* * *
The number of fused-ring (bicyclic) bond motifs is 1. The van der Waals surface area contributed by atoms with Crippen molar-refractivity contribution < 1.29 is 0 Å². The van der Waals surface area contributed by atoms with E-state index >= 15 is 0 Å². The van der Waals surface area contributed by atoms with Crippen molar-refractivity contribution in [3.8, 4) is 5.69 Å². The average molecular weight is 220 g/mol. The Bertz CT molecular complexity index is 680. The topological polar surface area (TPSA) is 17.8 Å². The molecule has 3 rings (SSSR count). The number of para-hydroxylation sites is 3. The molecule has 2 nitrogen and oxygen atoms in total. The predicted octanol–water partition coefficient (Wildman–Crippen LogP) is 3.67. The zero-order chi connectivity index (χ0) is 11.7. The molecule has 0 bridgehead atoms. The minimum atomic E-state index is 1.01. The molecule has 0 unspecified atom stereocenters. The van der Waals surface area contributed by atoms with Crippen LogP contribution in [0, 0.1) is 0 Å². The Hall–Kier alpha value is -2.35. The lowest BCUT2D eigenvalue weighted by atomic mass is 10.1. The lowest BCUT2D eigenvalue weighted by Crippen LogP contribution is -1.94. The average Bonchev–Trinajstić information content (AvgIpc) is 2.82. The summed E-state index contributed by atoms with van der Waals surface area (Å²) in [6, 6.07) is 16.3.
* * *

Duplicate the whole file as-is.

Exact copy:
The number of fused-ring (bicyclic) bond motifs is 1. The van der Waals surface area contributed by atoms with Crippen molar-refractivity contribution < 1.29 is 0 Å². The van der Waals surface area contributed by atoms with E-state index >= 15 is 0 Å². The van der Waals surface area contributed by atoms with Crippen molar-refractivity contribution in [3.8, 4) is 5.69 Å². The average molecular weight is 220 g/mol. The Bertz CT molecular complexity index is 680. The topological polar surface area (TPSA) is 17.8 Å². The molecule has 3 rings (SSSR count). The number of para-hydroxylation sites is 3. The molecule has 2 nitrogen and oxygen atoms in total. The predicted octanol–water partition coefficient (Wildman–Crippen LogP) is 3.67. The zero-order chi connectivity index (χ0) is 11.7. The molecule has 0 bridgehead atoms. The minimum atomic E-state index is 1.01. The molecule has 0 unspecified atom stereocenters. The van der Waals surface area contributed by atoms with Crippen LogP contribution in [0, 0.1) is 0 Å². The Hall–Kier alpha value is -2.35. The lowest BCUT2D eigenvalue weighted by atomic mass is 10.1. The lowest BCUT2D eigenvalue weighted by Crippen LogP contribution is -1.94. The average Bonchev–Trinajstić information content (AvgIpc) is 2.82. The summed E-state index contributed by atoms with van der Waals surface area (Å²) in [6, 6.07) is 16.3.